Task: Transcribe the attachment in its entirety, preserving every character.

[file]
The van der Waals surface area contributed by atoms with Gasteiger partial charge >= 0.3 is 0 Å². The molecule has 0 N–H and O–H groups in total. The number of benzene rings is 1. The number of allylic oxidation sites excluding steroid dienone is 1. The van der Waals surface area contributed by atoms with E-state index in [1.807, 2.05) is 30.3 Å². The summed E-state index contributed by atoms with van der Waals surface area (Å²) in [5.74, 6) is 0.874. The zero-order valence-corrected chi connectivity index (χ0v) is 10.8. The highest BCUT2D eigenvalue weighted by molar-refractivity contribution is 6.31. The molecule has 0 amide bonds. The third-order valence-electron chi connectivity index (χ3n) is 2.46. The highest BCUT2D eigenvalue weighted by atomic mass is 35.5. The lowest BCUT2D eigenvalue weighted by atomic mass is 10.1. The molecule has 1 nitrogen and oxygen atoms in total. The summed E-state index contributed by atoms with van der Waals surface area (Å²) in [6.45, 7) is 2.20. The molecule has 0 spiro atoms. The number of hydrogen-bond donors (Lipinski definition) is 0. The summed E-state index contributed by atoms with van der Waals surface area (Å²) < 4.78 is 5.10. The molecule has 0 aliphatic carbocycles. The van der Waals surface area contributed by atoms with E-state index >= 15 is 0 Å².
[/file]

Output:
The van der Waals surface area contributed by atoms with Gasteiger partial charge >= 0.3 is 0 Å². The molecule has 0 N–H and O–H groups in total. The number of benzene rings is 1. The number of allylic oxidation sites excluding steroid dienone is 1. The van der Waals surface area contributed by atoms with E-state index in [1.807, 2.05) is 30.3 Å². The summed E-state index contributed by atoms with van der Waals surface area (Å²) in [5.74, 6) is 0.874. The zero-order valence-corrected chi connectivity index (χ0v) is 10.8. The highest BCUT2D eigenvalue weighted by molar-refractivity contribution is 6.31. The molecule has 0 amide bonds. The third-order valence-electron chi connectivity index (χ3n) is 2.46. The highest BCUT2D eigenvalue weighted by atomic mass is 35.5. The lowest BCUT2D eigenvalue weighted by atomic mass is 10.1. The molecule has 1 nitrogen and oxygen atoms in total. The summed E-state index contributed by atoms with van der Waals surface area (Å²) in [6.45, 7) is 2.20. The molecule has 0 spiro atoms. The number of hydrogen-bond donors (Lipinski definition) is 0. The summed E-state index contributed by atoms with van der Waals surface area (Å²) < 4.78 is 5.10. The molecule has 0 aliphatic carbocycles. The van der Waals surface area contributed by atoms with E-state index >= 15 is 0 Å².